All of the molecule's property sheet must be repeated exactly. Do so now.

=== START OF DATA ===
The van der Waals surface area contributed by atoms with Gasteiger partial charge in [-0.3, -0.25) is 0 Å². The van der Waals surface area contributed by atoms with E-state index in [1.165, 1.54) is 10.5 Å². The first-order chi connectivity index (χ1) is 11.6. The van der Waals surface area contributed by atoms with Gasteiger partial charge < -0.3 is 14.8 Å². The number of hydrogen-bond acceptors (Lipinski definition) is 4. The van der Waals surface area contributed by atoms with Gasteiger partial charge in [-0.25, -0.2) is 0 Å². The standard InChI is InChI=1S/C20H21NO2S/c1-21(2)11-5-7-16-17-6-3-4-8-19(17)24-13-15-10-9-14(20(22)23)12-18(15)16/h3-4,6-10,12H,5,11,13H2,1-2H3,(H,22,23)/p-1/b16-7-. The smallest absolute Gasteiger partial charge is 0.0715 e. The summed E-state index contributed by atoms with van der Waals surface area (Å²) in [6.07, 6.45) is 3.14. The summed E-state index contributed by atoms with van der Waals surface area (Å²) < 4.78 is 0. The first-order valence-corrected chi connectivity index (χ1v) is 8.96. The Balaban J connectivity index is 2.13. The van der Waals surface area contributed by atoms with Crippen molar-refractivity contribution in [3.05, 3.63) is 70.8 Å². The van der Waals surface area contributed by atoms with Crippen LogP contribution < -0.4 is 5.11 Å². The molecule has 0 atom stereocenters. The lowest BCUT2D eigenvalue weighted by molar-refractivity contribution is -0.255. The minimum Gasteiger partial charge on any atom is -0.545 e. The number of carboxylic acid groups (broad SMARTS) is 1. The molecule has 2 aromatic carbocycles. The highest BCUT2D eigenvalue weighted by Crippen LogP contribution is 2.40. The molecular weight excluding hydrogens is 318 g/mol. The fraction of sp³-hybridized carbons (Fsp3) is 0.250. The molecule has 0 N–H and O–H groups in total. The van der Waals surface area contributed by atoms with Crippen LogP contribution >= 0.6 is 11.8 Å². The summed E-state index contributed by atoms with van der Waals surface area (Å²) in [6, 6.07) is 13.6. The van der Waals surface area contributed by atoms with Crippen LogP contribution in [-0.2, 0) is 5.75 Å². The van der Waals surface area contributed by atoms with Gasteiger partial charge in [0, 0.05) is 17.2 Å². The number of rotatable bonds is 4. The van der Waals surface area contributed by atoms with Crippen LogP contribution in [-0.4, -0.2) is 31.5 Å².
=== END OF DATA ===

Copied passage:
The van der Waals surface area contributed by atoms with Gasteiger partial charge in [-0.3, -0.25) is 0 Å². The van der Waals surface area contributed by atoms with E-state index in [1.165, 1.54) is 10.5 Å². The first-order chi connectivity index (χ1) is 11.6. The van der Waals surface area contributed by atoms with Gasteiger partial charge < -0.3 is 14.8 Å². The number of hydrogen-bond acceptors (Lipinski definition) is 4. The van der Waals surface area contributed by atoms with Gasteiger partial charge in [-0.25, -0.2) is 0 Å². The standard InChI is InChI=1S/C20H21NO2S/c1-21(2)11-5-7-16-17-6-3-4-8-19(17)24-13-15-10-9-14(20(22)23)12-18(15)16/h3-4,6-10,12H,5,11,13H2,1-2H3,(H,22,23)/p-1/b16-7-. The smallest absolute Gasteiger partial charge is 0.0715 e. The summed E-state index contributed by atoms with van der Waals surface area (Å²) in [6.07, 6.45) is 3.14. The summed E-state index contributed by atoms with van der Waals surface area (Å²) < 4.78 is 0. The first-order valence-corrected chi connectivity index (χ1v) is 8.96. The Balaban J connectivity index is 2.13. The van der Waals surface area contributed by atoms with Crippen molar-refractivity contribution in [3.05, 3.63) is 70.8 Å². The van der Waals surface area contributed by atoms with Crippen LogP contribution < -0.4 is 5.11 Å². The molecule has 0 atom stereocenters. The lowest BCUT2D eigenvalue weighted by molar-refractivity contribution is -0.255. The minimum Gasteiger partial charge on any atom is -0.545 e. The number of carboxylic acid groups (broad SMARTS) is 1. The molecule has 2 aromatic carbocycles. The highest BCUT2D eigenvalue weighted by Crippen LogP contribution is 2.40. The molecular weight excluding hydrogens is 318 g/mol. The fraction of sp³-hybridized carbons (Fsp3) is 0.250. The molecule has 0 N–H and O–H groups in total. The van der Waals surface area contributed by atoms with Crippen LogP contribution >= 0.6 is 11.8 Å². The summed E-state index contributed by atoms with van der Waals surface area (Å²) in [6, 6.07) is 13.6. The van der Waals surface area contributed by atoms with Crippen LogP contribution in [-0.2, 0) is 5.75 Å². The van der Waals surface area contributed by atoms with Gasteiger partial charge in [0, 0.05) is 17.2 Å². The number of rotatable bonds is 4. The van der Waals surface area contributed by atoms with Crippen LogP contribution in [-0.4, -0.2) is 31.5 Å².